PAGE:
Example:

>>> x = np.array([1, 2, 3, 4, 5, 6])
>>> windowed_view(x, 3)
array([[1, 2, 3],
[2, 3, 4],
[3, 4, 5],
[4, 5, 6]])
"""
y = as_strided(x, shape=(x.size - window_size + 1, window_size),
strides=(x.strides[0], x.strides[0]))
return y

def rolling_max_dd(x, window_size, min_periods=1):
"""Compute the rolling maximum drawdown of `x`.

`x` must be a 1d numpy array.
`min_periods` should satisfy `1 <= min_periods <= window_size`.

Returns an 1d array with length `len(x) - min_periods + 1`.
"""
if min_periods < window_size:
pad = np.empty(window_size - min_periods)
x = np.concatenate((pad, x))
y = windowed_view(x, window_size)
running_max_y = np.maximum.accumulate(y, axis=1)
dd = y - running_max_y
return dd.min(axis=1)

def max_dd(ser):
max2here = pd.expanding_max(ser)
dd2here = ser - max2here
return dd2here.min()

if __name__ == "__main__":
np.random.seed(0)
n = 100
s = pd.Series(np.random.randn(n).cumsum())

window_length = 10

rolling_dd = pd.rolling_apply(s, window_length, max_dd, min_periods=0)
df = pd.concat([s, rolling_dd], axis=1)
df.columns = ['s', 'rol_dd_%d' % window_length]
df.plot(linewidth=3, alpha=0.4)

my_rmdd = rolling_max_dd(s.values, window_length, min_periods=1)
plt.plot(my_rmdd, 'g.')

plt.show()
``````

The plot shows the curves generated by your code. The green dots are computed by `rolling_max_dd`.

Timing comparison, with `n = 10000` and `window_length = 500`:

``````In [2]: %timeit rolling_dd = pd.rolling_apply(s, window_length, max_dd, min_periods=0)
1 loops, best of 3: 247 ms per loop

In [3]: %timeit my_rmdd = rolling_max_dd(s.values, window_length, min_periods=1)
10 loops, best of 3: 38.2 ms per loop
``````

`rolling_max_dd` is about 6.5 times faster. The speedup is better for smaller window lengths. For example, with `window_length = 200`, it is almost 13 times faster.

To handle NA's, you could preprocess the `Series` using the `fillna` method before passing the array to `rolling_max_dd`.

-
That comparison is a little unfair in context, because there are computations required to get to `padded_ser` and `window_length` you're not timing. (Your approach still wins by an order of magnitude, though.) – DSM Jan 11 '14 at 6:38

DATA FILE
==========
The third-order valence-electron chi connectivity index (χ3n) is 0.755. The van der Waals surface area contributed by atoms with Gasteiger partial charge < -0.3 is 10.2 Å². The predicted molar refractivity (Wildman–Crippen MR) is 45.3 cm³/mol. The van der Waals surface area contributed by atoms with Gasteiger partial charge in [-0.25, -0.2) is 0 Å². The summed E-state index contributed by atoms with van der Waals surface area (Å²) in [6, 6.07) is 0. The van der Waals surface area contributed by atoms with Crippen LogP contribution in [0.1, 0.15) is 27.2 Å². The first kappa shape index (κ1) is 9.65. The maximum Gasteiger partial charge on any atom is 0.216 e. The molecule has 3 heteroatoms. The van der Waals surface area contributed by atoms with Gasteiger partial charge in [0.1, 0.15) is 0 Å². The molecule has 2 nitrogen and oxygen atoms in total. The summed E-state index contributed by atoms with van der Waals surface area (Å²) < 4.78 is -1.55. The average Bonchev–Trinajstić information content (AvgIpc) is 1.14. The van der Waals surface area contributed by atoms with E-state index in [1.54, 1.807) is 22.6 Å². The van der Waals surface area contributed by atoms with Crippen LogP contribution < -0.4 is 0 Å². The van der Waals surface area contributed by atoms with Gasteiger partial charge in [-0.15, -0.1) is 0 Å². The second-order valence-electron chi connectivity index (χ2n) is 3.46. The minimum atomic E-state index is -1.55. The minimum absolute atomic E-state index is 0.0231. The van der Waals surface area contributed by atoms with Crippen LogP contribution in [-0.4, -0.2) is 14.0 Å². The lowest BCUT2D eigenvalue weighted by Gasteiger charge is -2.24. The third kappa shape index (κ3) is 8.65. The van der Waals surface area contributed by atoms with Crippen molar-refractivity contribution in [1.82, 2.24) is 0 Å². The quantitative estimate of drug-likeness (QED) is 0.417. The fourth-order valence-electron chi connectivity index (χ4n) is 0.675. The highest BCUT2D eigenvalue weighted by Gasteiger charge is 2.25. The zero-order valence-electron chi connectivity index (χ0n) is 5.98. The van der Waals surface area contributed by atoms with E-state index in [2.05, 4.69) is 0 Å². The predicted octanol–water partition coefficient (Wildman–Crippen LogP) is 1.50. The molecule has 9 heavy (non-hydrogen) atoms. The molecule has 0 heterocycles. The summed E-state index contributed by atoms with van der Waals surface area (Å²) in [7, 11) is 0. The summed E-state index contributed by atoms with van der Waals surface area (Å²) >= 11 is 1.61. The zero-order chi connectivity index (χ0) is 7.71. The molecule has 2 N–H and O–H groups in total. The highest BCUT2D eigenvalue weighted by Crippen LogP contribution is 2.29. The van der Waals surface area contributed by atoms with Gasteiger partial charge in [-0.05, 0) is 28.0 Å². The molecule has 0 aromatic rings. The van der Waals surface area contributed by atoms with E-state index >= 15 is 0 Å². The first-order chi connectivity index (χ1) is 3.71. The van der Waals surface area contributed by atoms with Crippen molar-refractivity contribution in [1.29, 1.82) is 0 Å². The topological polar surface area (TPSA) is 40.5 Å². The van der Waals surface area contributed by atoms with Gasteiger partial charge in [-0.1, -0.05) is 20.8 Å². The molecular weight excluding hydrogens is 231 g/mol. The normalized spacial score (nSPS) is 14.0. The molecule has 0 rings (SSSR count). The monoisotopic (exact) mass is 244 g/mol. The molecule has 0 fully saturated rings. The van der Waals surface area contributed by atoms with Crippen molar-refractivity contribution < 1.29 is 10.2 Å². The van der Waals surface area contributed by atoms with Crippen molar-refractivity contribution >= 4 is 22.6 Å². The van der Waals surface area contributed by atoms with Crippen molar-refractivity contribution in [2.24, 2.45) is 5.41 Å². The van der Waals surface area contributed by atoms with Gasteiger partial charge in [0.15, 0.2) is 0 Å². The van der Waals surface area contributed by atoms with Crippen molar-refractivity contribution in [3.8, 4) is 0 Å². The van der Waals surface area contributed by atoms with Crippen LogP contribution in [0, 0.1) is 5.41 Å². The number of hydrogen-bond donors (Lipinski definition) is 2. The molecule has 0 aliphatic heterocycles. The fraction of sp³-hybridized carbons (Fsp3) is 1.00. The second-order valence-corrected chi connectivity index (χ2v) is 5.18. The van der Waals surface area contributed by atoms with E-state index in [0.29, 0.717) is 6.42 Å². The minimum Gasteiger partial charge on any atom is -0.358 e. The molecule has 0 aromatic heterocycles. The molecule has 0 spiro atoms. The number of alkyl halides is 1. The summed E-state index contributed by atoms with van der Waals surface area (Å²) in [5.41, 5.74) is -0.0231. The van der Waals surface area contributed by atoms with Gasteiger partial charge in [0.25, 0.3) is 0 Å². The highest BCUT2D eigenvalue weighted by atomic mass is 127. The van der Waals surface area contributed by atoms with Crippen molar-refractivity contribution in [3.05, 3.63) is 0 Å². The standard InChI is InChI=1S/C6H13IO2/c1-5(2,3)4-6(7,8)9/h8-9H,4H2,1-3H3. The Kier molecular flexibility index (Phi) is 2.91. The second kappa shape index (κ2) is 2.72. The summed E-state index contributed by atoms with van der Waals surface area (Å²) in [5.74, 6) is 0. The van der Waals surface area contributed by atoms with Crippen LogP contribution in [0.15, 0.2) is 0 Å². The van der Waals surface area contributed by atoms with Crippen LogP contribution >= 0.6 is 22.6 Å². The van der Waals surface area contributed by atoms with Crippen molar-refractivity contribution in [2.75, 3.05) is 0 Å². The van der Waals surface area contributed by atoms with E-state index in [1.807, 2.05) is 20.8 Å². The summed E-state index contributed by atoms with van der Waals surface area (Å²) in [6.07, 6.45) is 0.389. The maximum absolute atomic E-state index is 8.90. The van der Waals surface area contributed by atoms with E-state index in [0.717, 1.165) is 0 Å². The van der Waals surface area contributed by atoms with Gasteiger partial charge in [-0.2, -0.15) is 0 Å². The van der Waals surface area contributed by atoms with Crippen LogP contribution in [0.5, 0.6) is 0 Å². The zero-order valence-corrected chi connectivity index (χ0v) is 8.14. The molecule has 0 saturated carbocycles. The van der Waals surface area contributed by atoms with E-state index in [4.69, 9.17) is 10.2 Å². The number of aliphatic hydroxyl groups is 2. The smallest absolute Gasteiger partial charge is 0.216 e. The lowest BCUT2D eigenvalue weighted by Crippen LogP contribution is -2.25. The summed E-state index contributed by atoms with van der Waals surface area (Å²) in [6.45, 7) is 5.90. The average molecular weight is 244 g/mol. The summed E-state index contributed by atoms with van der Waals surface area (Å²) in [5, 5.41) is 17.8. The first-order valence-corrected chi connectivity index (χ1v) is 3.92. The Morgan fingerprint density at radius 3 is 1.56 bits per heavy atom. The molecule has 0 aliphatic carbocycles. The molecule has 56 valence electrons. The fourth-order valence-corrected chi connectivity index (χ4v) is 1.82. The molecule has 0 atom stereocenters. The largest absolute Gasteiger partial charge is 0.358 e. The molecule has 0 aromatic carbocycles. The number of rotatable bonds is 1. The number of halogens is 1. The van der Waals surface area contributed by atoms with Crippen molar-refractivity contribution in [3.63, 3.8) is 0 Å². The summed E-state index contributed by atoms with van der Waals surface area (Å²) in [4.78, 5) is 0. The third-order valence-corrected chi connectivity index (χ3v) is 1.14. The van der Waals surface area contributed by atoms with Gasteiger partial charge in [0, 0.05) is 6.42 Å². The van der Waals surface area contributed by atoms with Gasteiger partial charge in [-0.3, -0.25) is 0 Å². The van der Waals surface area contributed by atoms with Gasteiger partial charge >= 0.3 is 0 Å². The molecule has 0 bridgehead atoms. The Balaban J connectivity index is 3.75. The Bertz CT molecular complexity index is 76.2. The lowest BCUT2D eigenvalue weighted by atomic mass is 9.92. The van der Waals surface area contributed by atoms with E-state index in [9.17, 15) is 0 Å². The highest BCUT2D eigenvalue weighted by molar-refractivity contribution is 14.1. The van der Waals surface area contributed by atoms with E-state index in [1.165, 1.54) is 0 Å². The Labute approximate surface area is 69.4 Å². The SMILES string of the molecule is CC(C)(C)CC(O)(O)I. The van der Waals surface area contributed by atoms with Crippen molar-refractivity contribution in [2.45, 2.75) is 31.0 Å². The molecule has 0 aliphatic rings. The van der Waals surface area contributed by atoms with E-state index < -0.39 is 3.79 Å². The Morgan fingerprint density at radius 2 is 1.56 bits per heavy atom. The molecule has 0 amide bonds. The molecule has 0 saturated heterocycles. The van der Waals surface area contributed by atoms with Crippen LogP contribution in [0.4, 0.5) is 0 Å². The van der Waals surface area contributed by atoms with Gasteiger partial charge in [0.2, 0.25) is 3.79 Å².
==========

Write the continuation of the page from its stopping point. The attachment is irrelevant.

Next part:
True, I only timed the main part of the computation. I included the padding in the code to get the same output as the pandas `rolling_apply` function at the beginning of the series. If the results are only needed for "full" windows, the padding step could be dropped, and instead the result of `rolling_max_dd` would be shifted by window_length - 1. – Warren Weckesser Jan 11 '14 at 6:47
Is there any reason to pad with the specific value you chose? I found that choice a bit confusing, though I don't think it causes problems. (I probably would have padded with the first value of the series.) Also, I'm inclined to accept this answer, but before I do, would you mind posting the timing for your full solution? I.e. can you post the timing for a single function that is a drop-in replacement for my approach so that the comparison is apples to apples? Could you also please post the timing with `n = 10000` and `window=500`? – 8one6 Jan 11 '14 at 15:14
Also: your approach is done in `numpy` rather than `pandas`. So how does it do with NA's? The simple version I wrote using `pandas` handles NA's in the manner that I think of as appropriate for the problem at hand. – 8one6 Jan 11 '14 at 15:23
I updated the code to include the padding in the `rolling_max_dd` function, and changed the timing comparison to use the bigger `n` and `window_length`. It's not quite as impressive as before. :( The padding values is now simply the first value of the series (not sure what I was thinking before). NA's could be handled by preprocessing the series with the `fillna` method. – Warren Weckesser Jan 11 '14 at 19:41